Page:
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Darkness and light

A snippet from a strained Shabbat in an Orthodox congregation in New York

Rabbi Levi Welton at the Lincoln Park Jewish Center Danielle Richards/Genesis Photos

Darkness and light
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A New York moment:

While working on an article about rising anti-Semitism in New York, I visited an Orthodox synagogue just north of the city called Lincoln Park Jewish Center. Detectives from the local police station had attended the service the week before to show police support amid fears of violence. The atmosphere this Shabbat was strained but still warm. The congregation sang a song that concluded, “God is with me, I shall not fear.”

Rabbi Levi Welton delivered the week’s sermon about Joseph in Egypt. He told a story about a Lyft driver recently asking him where he was from. Welton told him, “the Bronx,” but the driver persisted in asking whether he was originally from the United States. Welton was annoyed but decided to acquiesce to the question under the question and said, “I’m Jewish. Where are you from?”

The driver was from the Dominican Republic and told Welton he had been reading Josephus, an ancient Jewish historian. He showed him the book sitting next to him in the car, then said it was his dream to visit Israel.

“I realized I had been so defensive: ‘You want to fight the Jews, come on!’” said Welton. “But the way to fight the darkness is with light.”

The service concluded, congregants gathered for lunch, and Welton warmly introduced me to everyone in the congregation. Talking about those who have negative views of Jews, Welton added: “According to the Torah, the most effective way to defeat your enemy is to transform them to your friend.”

Worth your time:

The Sloan Kettering Institute here in New York released new findings about the nature of cancer metastasis, where cancer cells spread in the body. The research indicates cancer cells take advantage of the wound healing process to spread—which seems like microscopic evidence of the fall and a broken creation.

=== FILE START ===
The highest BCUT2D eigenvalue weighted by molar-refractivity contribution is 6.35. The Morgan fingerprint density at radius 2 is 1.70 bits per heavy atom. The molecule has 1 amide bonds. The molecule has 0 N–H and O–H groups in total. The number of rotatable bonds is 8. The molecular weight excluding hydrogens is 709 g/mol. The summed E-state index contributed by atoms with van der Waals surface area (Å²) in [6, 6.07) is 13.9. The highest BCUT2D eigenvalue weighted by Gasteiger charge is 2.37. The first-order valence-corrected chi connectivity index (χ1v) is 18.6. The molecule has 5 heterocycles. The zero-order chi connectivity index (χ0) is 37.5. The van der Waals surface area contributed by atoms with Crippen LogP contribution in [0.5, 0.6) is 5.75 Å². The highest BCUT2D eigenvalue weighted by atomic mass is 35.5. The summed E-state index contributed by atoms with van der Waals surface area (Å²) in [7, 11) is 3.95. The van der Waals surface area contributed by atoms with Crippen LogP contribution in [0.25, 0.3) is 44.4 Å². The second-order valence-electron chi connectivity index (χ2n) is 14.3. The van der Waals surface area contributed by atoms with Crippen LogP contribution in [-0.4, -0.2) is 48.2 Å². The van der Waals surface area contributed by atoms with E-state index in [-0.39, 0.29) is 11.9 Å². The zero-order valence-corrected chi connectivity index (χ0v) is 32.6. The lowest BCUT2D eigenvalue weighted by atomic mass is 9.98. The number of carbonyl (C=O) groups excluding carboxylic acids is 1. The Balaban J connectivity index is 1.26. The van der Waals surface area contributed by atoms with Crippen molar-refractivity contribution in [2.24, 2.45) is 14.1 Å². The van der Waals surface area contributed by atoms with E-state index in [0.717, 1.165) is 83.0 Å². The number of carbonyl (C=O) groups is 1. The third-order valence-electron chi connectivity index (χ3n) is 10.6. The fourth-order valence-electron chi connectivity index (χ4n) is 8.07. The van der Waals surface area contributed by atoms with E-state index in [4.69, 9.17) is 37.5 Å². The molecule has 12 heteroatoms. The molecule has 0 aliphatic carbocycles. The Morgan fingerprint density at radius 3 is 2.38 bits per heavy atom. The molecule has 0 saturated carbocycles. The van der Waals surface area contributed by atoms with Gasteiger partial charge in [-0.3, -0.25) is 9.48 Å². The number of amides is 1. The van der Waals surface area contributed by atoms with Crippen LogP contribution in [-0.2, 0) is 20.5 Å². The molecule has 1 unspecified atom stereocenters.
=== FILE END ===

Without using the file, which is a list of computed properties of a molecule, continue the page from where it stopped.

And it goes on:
This week I learned:

Rapper Noname declared Jan. 11 to be “Library Card Registration Day.” The attention excited a number of librarians and workers.

Noname highlighted the importance of having human interaction: “I’ve been put onto some crazy books I never would have ordered online just because I was in person talking to another human being,” she said.

A court case you might not know about:

Related to a current legal fight between Apple and the Justice Department: A private contractor will charge law enforcement about $15,000 to hack into an iPhone. Just a few years ago that price was $1 million.

Culture I am consuming:

Robert Caro’s book Working, one of WORLD’sBooks of the Year. There’s so much in there that is useful for my work, but I think his example of meticulousness and persistence is useful for anyone. Reading this book as a journalist gives me a feeling of, “Oh, you felt that too!” and also a feeling that Caro’s slow investigation process is from a bygone era.

He talks about early in his journalism career realizing “there was a whole level of ruthlessness … of which I hadn’t conceived.” I remember shocking moments like that in my reporting, realizing the ruthlessness of people. It’s a good reminder to be generous with subjects, as Caro is, and aware of the ruthlessness of the world.

Metro Minute will be on hiatus until February. Email me with tips, story ideas, and feedback. ebelz@wng.org

Emily Belz

Emily is a former senior reporter for WORLD Magazine. She is a World Journalism Institute graduate and also previously reported for the New York Daily News, The Indianapolis Star, and Philanthropy magazine. Emily resides in New York City.



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